This is called “URL encoding.” Browsers automatically URL encode data before sending it in a get or a post.

Why do browsers do this? URLs use a small character set. A “character set” is a limited group of characters to choose from. For example, when computers were first developed, most used the old US-ASCII character set. It has just the letters A to Z, the digits, punctuation(,.!; etc.) and a few other things. If you wanted to send characters with accents (like é) or currency symbols (like ¥), you were out of luck.

Other character sets were developed. Perhaps the most common international character set these days is UTF-8. It can represent thousands of characters; Cyrillic, Kanji, you name it, it’s probably in UTF-8.

The trouble is, URLs still use US-ASCII. It’s efficient, and is universally supported. So how do you send special characters in a URL?

The answer: URL encoding. It converts some special characters to a code. For example, it changes commas (,) into %2C. It also changes spaces into plus signs.

Browsers are not consistent in their URL encoding. Here’s how different browsers encode the data in Figure 11:


Internet Explorer



Only IE and Safari are the same.

Usually, you won’t need to worry about URL encoding. It happens automatically. But sometimes you’ll need to do it yourself in PHP. More on that later.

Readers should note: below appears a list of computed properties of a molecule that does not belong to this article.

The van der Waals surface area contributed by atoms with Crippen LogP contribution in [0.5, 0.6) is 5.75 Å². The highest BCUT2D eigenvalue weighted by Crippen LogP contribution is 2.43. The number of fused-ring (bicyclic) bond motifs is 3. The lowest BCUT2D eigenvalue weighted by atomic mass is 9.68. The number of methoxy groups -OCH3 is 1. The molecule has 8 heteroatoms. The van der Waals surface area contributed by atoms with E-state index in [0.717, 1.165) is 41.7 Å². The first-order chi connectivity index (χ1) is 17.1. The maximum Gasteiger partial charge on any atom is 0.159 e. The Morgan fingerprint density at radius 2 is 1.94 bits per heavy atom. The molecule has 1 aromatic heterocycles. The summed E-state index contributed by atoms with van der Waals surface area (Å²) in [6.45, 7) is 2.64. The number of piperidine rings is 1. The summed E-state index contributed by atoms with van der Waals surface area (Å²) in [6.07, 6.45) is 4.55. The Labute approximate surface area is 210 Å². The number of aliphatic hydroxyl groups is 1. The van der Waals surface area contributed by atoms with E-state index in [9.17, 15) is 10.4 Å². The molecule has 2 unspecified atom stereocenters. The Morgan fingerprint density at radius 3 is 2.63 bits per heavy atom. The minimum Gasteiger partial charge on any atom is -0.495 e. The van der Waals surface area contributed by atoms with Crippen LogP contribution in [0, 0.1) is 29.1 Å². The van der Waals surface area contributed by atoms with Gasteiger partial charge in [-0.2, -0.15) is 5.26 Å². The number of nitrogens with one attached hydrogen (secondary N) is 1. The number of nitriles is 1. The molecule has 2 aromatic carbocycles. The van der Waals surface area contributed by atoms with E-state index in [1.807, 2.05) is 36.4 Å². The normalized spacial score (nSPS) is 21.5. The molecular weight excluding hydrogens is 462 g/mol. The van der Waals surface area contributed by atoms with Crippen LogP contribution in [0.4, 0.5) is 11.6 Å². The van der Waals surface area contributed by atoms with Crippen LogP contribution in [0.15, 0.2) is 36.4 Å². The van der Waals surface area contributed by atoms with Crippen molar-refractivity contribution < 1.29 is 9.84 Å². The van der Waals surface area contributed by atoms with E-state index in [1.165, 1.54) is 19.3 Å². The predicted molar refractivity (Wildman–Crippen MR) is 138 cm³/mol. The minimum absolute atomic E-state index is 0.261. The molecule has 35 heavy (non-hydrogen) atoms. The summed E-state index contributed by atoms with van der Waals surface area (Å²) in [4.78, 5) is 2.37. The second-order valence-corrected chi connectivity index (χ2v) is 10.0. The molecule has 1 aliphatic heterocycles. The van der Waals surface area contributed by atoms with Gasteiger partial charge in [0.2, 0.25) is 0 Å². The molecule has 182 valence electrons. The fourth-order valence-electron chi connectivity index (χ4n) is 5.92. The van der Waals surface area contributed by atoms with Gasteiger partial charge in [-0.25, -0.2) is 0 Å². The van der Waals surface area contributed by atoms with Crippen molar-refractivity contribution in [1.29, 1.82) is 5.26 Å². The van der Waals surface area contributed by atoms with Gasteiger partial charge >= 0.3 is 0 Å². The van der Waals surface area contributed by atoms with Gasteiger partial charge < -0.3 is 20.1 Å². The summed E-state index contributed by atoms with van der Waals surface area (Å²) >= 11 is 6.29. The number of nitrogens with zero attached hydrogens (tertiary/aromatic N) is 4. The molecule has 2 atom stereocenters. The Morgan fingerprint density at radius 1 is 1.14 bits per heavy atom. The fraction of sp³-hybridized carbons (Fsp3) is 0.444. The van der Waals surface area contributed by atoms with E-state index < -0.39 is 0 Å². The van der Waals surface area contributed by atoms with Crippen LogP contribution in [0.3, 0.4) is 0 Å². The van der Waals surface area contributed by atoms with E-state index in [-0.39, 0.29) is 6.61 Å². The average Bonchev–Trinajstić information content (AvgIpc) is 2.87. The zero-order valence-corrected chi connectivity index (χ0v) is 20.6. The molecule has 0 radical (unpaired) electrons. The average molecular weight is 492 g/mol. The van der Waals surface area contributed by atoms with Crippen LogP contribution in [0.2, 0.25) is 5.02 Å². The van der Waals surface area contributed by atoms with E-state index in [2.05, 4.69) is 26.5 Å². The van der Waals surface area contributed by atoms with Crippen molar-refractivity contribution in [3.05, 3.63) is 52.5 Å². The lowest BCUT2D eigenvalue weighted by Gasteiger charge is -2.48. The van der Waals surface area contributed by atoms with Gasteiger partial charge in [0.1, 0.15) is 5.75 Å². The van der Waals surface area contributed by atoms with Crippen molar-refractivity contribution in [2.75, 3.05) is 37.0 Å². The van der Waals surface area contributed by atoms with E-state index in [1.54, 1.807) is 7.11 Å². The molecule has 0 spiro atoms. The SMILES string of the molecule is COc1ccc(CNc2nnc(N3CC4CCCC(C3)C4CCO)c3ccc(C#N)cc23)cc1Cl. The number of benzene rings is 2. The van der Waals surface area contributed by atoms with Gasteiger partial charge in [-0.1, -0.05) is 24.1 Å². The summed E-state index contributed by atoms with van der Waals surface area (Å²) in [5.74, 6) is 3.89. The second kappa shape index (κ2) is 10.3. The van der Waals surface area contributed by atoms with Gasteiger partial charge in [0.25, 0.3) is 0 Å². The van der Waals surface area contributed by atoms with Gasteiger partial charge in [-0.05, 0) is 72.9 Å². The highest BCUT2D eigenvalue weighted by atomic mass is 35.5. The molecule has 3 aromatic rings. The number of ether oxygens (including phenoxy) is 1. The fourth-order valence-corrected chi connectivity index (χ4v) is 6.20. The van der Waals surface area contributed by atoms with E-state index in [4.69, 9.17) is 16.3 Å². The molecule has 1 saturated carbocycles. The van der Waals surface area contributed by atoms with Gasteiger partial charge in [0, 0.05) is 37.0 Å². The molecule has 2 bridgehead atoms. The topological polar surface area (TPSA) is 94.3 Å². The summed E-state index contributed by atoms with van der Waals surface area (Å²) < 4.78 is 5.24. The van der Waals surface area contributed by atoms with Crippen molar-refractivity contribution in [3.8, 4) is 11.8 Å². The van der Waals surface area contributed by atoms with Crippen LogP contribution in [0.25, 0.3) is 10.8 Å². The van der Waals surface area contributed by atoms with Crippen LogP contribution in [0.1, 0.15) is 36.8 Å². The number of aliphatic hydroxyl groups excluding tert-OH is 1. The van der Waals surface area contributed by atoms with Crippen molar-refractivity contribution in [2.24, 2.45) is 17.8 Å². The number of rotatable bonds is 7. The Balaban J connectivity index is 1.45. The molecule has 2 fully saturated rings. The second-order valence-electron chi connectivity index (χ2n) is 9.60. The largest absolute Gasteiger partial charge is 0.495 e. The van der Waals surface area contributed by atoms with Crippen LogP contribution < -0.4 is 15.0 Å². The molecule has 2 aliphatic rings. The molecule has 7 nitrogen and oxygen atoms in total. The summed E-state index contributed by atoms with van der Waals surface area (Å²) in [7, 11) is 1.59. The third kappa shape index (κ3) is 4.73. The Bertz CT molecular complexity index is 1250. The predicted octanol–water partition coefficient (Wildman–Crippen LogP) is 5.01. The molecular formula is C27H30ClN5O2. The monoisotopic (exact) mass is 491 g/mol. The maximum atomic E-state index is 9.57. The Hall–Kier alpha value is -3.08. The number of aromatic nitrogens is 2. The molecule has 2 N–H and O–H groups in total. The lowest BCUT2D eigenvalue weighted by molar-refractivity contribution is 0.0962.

Exercise: Special characters in the address form

Open the page you created for the address form exercise. Type special characters into the fields. See how they are encoded in the URL generated by the form.

Make some notes below on how different characters (like %, $, +, and #) are encoded.

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Text input fields

Let’s go back and look at the HTML for the text input fields.

<h1>Simple Form</h1>
<form action="process-simple-form-get.php" method="get">
  <p>First name:
    <input name="first_name" type="text" size="20">
    <input name="surname" type="text" size="20">
    <button type="submit">Save</button>

Figure 5 (again). Simple form HTML

Line 4 sets up the first name field. <input> says it’s an input field. There are several types of input fields. Let’s stick with type="text" for now.

size sets the width of the field in number of characters. It does not limit the number of characters the user can type; size just affects the width of the field on the screen.

name is an important one. It’s the name given to the value when the data is sent to the server. You can see it in action on the last line of Figure 9.

The button

Nothing happens until the user hits the button. The HTML for our button is:

<button type="submit">Save</button>

Notice the type attribute. Earlier, we’ve seen this as type="button". When type="submit", the browser sends form data to the server when the button is pressed.


In this lesson, you learned:

  • Browsers send form data to Web servers along with URLs.
  • get attaches form data to a URL. post puts it in a separate HTTP header.
  • URL encoding handles special characters in URLs.
  • The basic attributes of <form> are action and method.
  • The basic attributes of <input> are type, name, and size.
  • The basic attribute of <button> is type.

What now?

Let’s see how you can write PHP to handle form data.